First we had distributed computing. Then we had distributed power generation.

AMD now wants to cross-breed these concepts in the hope of producing a fossil-free, distributed data center.

The company -- in conjunction with Clarkson University, Hewlett-Packard and the New York State Energy Research and Development Authority (NYSERDA) -- will conduct a series of experiments to see whether data centers can operate wholly or nearly exclusively on solar, wind and other renewable sources of energy.

Instead of building large, monolithic data centers covering tens of thousands of square feet, AMD will disperse modular computing pods filled with servers, networking boxes and storage systems across a geographic region. These pods will powered by renewable energy plants right next door.

If the wind is strong near a particular data center, intensive computing jobs can be shifted to it. When clouds pass over another, applications can be rolled to another location. To ensure greater power availability, many of the pods will be planted next to wind and solar assets.

“The idea is to shift the compute load from location to location based on the availability of [power] capacity,” said Steve Kester, director of government relations and regulatory affairs at AMD.

Besides curbing energy, this approach will cut infrastructure expenses. It only costs about $15,000 to lay a mile of fiber optic cable to connect a distributed data pod to another and only around $500 to activate a mile dormant or “dark” fiber, he said.

A mile of transmission line runs about $750,000 to $1 million, not including the hours of public hearings involved.

If it works -- and it’s still a big if -- chasing the weather like this could help put a dent in the ever-growing power diet of computers. Data centers consume around 2 percent of the electricity in the U.S., and in Northern California, the Potomac region and parts of New York, the figure is higher and climbing. Overall, that's not a lot of power, but to those that pay the bills it is becoming a headache. Power can account for around 30 percent of the operating expenses of web companies, second only to personnel.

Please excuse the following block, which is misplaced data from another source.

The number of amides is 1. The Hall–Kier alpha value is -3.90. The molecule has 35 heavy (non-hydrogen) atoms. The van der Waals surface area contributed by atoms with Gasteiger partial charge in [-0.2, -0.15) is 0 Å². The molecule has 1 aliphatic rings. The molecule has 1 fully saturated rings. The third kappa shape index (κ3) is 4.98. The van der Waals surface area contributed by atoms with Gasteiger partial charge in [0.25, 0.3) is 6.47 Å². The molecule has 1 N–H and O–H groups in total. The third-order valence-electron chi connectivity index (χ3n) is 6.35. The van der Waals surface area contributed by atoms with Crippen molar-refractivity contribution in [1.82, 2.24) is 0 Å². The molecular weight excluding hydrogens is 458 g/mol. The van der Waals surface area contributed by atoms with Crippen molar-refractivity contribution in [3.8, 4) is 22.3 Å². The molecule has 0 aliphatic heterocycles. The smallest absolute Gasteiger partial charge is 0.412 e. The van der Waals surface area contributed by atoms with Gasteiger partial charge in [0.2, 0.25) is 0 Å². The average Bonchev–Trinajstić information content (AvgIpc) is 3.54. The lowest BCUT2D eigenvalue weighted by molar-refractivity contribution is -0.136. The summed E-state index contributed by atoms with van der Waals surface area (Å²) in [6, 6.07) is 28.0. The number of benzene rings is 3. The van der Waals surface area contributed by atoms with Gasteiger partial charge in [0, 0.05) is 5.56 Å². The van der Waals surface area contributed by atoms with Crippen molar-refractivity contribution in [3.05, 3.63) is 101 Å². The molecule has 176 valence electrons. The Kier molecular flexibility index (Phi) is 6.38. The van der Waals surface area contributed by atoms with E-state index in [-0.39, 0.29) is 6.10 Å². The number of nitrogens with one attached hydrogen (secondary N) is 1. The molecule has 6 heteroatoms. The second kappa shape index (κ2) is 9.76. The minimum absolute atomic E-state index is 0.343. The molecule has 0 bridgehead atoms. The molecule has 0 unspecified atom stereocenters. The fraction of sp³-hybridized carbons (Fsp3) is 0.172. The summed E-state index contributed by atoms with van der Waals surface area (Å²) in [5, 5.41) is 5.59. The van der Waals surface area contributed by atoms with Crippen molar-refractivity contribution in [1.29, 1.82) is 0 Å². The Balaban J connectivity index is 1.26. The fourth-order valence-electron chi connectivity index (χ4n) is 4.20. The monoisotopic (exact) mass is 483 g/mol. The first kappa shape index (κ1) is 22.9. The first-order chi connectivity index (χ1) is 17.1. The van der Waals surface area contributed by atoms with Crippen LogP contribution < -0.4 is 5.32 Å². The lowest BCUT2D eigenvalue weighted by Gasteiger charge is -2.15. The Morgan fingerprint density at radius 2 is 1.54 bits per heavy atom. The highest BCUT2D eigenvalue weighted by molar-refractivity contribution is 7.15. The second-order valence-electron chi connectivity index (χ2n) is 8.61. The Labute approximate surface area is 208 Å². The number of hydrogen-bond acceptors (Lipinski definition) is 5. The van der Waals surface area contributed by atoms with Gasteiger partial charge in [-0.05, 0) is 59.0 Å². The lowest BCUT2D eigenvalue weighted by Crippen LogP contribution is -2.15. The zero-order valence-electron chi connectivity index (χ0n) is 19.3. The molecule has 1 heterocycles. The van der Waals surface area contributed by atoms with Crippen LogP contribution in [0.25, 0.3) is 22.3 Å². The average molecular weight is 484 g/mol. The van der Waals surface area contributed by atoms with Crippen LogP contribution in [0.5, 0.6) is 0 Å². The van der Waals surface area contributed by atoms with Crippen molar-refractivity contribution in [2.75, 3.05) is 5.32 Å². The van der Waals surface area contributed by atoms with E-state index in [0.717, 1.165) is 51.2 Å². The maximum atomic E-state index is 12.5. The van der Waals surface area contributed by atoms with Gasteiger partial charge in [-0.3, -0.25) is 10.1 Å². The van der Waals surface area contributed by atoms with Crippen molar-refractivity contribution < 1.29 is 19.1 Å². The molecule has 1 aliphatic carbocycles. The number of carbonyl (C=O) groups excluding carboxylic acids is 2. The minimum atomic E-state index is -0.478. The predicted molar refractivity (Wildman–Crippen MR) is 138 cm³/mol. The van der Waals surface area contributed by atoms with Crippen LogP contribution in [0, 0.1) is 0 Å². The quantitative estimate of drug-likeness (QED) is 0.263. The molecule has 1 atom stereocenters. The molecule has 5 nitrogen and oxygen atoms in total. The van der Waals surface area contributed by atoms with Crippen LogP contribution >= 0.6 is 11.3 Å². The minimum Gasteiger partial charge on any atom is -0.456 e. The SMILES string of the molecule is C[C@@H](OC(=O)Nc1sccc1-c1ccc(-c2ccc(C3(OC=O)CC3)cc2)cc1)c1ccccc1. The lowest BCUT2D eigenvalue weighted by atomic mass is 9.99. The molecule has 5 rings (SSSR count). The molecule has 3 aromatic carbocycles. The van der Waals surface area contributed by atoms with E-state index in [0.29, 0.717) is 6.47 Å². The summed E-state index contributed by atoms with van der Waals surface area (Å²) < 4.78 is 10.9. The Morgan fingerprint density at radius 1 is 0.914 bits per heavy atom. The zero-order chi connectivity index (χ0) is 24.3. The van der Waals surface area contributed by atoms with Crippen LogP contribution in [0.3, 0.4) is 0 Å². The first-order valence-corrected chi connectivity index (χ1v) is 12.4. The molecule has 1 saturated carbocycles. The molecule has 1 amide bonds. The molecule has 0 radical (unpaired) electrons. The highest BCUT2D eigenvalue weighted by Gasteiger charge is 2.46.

Green IT has grown rapidly as a result. Some of the leading ideas for curbing power have been weather mapping inside of data centers (Sentilla, SynapSense), application shifting (PowerAssure), improved AC controls (Vigilent), switching from AC to DC power (ABB, GE, Nextek), swapping disks for flash memory (Sandforce), better power conversion (Transphorm), and smaller, more energy efficient servers and chips (SeaMicro, Calxeda).

Geography has been a favorite concept too, but mostly for curbing AC power consumption, not rolling applications to save power. Yahoo built a data center near Lake Erie so that it wouldn’t have to rely on mechanical air conditioning to cool its racks. In Norway and Finland, data centers are being located in mines and underground caves.

HP and Oracle/Sun have both promoted modular data centers as a way to curb energy and construction costs. An HP pod pretty much resembles a storage unit that fits on the back of a tractor-trailer. Both the size and mobility can ease cooling problems.

One of the biggest challenges will be latency. Can a data center manager shift an application from one pod back to another without slowing down performance? Will users experience stalls and hiccups? PowerAssure rolls applications too, but it’s not chasing ever-changing weather patterns and power loads.

A factor that may ameliorate the latency problem is the nature of computing today. Data centers used to tackle complex problems like financial simulations. Now, most servers spend their days coughing up the same, static “About Us,” “Get our iPhone App,” or “You Certify That You Are 18 Years or Older” web pages over and over and over. Caching and other strategies potentially can mask transfer issues.

The planning and testing phase of the project will last 12 to 18 months. If all works well, AMD and its partners will move to small-scale deployments.